The code of life may tell us “how” we are, but not “who” we are.
In the PBS documentary Cracking the Code of Life, the viewer gets a glimpse at the science and issues surrounding the growing field of genetics. Since actually making sense of practices like DNA sequencing is pretty complex, the feature uses comparisons pretty liberally. Eric Lander, the geneticist that the host probably spends the most time interviewing, describes DNA as a “parts list.” It does not tell you how to actually make a human, just what all of the parts are. Though that of course is an abstraction, it struck me as key in thinking about another sequence of the documentary.
At one point the show begins to examine the pitfalls of genetic inquiry. Interspersing scenes from the 1997 film Gattaca, the documentary takes a look at private efforts in Iceland to analyze the genetic and medical information of the population in order to isolate genes and find cures for genetic diseases. It is at this point that Cracking the Code of Life gives its nod to dystopia, pointing out that such genetic information could then be passed out to myriad organizations, and thus used in discriminatory ways. Of course in the year 2014, 17 years after Gattaca, a film all about genetic discrimination, and even longer after works like Brave New World, the concept of a society based around genetic discrimination is not new. As the documentary points out, using DNA to predict a person’s life span and medical problems is almost definitely realizable and could surely be misused. It could also be very useful in preventing disease. Either way, I think that perhaps people have put too much emphasis on what to Eric Lander is just a “parts list.”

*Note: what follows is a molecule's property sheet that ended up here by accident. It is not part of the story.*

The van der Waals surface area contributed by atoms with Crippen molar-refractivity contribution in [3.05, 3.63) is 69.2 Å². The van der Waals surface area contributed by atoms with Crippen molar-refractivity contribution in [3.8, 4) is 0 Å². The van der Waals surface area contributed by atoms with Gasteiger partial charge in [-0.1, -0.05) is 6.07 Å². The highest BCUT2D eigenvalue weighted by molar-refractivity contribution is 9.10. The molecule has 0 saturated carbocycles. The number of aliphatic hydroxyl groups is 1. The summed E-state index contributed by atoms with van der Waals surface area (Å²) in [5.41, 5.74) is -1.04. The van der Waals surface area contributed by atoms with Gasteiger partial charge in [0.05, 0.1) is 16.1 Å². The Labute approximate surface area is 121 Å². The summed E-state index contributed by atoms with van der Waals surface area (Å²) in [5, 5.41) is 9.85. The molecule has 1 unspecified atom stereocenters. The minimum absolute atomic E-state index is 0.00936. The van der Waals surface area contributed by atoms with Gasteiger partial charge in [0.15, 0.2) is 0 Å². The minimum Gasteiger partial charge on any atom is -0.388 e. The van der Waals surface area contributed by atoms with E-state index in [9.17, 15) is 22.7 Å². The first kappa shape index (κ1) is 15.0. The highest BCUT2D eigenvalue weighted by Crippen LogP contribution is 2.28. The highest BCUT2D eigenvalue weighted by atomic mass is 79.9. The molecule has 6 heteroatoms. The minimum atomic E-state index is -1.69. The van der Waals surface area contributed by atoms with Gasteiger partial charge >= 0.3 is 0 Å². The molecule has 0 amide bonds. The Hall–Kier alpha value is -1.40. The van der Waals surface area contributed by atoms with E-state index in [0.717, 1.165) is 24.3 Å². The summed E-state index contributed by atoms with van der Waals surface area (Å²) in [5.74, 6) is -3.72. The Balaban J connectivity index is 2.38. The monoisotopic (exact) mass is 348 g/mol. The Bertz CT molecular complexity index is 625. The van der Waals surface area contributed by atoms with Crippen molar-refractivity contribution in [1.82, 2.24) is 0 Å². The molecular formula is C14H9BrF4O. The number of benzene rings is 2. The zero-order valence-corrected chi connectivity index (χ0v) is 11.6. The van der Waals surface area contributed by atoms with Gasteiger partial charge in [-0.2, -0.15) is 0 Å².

Lander likes to talk about how if one were to build a Boeing 777, he or she would be crazy not to start with a parts list. You can learn a lot about something from a parts list. Perhaps, with enough study, you might even be able to put the plane together. But the plane will not be able to fly unless it has a capable pilot. To take this back to DNA, even if DNA can determine what a person’s body will be like, or what medical problems the person will have, it can never determine what a person will do or how a person will think (unless science discovers genes that code volition). The whole point of Gattaca is that genetic disadvantages do not matter nearly as much as the person behind the biology.
The real question that genetics gives us, then, is what are we, really? If you were to ask me to describe a person, I might give you a physical description, which is of course useful, but that would not really tell you who the person is. PBS interviewed specific people who carry genes that give them a very high chance of developing cancer. I can tell you they will probably have cancer. But I cannot personally tell you anything about who they are. Show me a geneticist who can using only a sequence of nucleotides. A society that assigns status based on a person’s genetic makeup fundamentally misunderstands what it means to be a person and looks over what the person behind a genome has to offer.
Of course, perhaps that most important point of the warnings that PBS offers and the societies of films like Gattaca is that our society already works much like those that discriminate by genetics. Instead of reading the parts list, we just look at the plane an assign status that way. The pilot still often goes unnoticed.